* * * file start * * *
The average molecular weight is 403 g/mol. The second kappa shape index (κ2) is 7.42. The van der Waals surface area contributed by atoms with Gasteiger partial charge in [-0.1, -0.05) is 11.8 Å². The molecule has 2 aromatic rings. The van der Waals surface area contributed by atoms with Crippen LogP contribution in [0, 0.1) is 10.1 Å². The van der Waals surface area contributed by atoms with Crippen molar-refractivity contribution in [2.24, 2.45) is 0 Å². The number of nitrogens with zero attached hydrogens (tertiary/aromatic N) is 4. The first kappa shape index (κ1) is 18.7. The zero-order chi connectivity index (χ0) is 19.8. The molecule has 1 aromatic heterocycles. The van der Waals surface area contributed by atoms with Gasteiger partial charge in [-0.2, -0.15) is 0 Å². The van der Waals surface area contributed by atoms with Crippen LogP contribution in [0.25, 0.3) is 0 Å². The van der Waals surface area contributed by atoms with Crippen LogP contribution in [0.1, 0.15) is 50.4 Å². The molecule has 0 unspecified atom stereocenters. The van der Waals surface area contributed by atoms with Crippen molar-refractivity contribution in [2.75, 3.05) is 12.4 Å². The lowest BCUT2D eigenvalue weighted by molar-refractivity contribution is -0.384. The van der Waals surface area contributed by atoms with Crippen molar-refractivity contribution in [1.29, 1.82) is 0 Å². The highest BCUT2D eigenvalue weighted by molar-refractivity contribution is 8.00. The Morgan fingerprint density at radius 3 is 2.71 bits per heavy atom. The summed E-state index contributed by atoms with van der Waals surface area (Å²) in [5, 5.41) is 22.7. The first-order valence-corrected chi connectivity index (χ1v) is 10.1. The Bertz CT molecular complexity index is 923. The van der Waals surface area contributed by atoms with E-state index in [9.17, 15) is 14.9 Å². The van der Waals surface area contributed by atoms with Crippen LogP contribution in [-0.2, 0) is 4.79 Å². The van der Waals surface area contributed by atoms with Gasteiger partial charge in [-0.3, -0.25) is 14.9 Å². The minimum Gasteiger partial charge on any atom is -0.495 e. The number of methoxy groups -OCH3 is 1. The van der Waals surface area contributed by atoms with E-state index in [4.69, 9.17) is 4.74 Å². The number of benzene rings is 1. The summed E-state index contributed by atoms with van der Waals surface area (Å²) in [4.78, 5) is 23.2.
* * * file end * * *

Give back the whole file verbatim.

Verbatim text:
The average molecular weight is 403 g/mol. The second kappa shape index (κ2) is 7.42. The van der Waals surface area contributed by atoms with Gasteiger partial charge in [-0.1, -0.05) is 11.8 Å². The molecule has 2 aromatic rings. The van der Waals surface area contributed by atoms with Crippen LogP contribution in [0, 0.1) is 10.1 Å². The van der Waals surface area contributed by atoms with Crippen molar-refractivity contribution in [2.24, 2.45) is 0 Å². The number of nitrogens with zero attached hydrogens (tertiary/aromatic N) is 4. The first kappa shape index (κ1) is 18.7. The zero-order chi connectivity index (χ0) is 19.8. The molecule has 1 aromatic heterocycles. The van der Waals surface area contributed by atoms with Gasteiger partial charge in [-0.2, -0.15) is 0 Å². The van der Waals surface area contributed by atoms with Crippen LogP contribution in [0.25, 0.3) is 0 Å². The van der Waals surface area contributed by atoms with Crippen LogP contribution in [0.1, 0.15) is 50.4 Å². The molecule has 0 unspecified atom stereocenters. The van der Waals surface area contributed by atoms with Crippen molar-refractivity contribution in [2.75, 3.05) is 12.4 Å². The lowest BCUT2D eigenvalue weighted by molar-refractivity contribution is -0.384. The van der Waals surface area contributed by atoms with Crippen molar-refractivity contribution in [1.29, 1.82) is 0 Å². The highest BCUT2D eigenvalue weighted by molar-refractivity contribution is 8.00. The Morgan fingerprint density at radius 3 is 2.71 bits per heavy atom. The summed E-state index contributed by atoms with van der Waals surface area (Å²) in [5, 5.41) is 22.7. The first-order valence-corrected chi connectivity index (χ1v) is 10.1. The Bertz CT molecular complexity index is 923. The van der Waals surface area contributed by atoms with E-state index in [9.17, 15) is 14.9 Å². The van der Waals surface area contributed by atoms with Crippen LogP contribution in [-0.2, 0) is 4.79 Å². The van der Waals surface area contributed by atoms with Gasteiger partial charge in [-0.3, -0.25) is 14.9 Å². The minimum Gasteiger partial charge on any atom is -0.495 e. The number of methoxy groups -OCH3 is 1. The van der Waals surface area contributed by atoms with E-state index in [4.69, 9.17) is 4.74 Å². The number of benzene rings is 1. The summed E-state index contributed by atoms with van der Waals surface area (Å²) in [4.78, 5) is 23.2.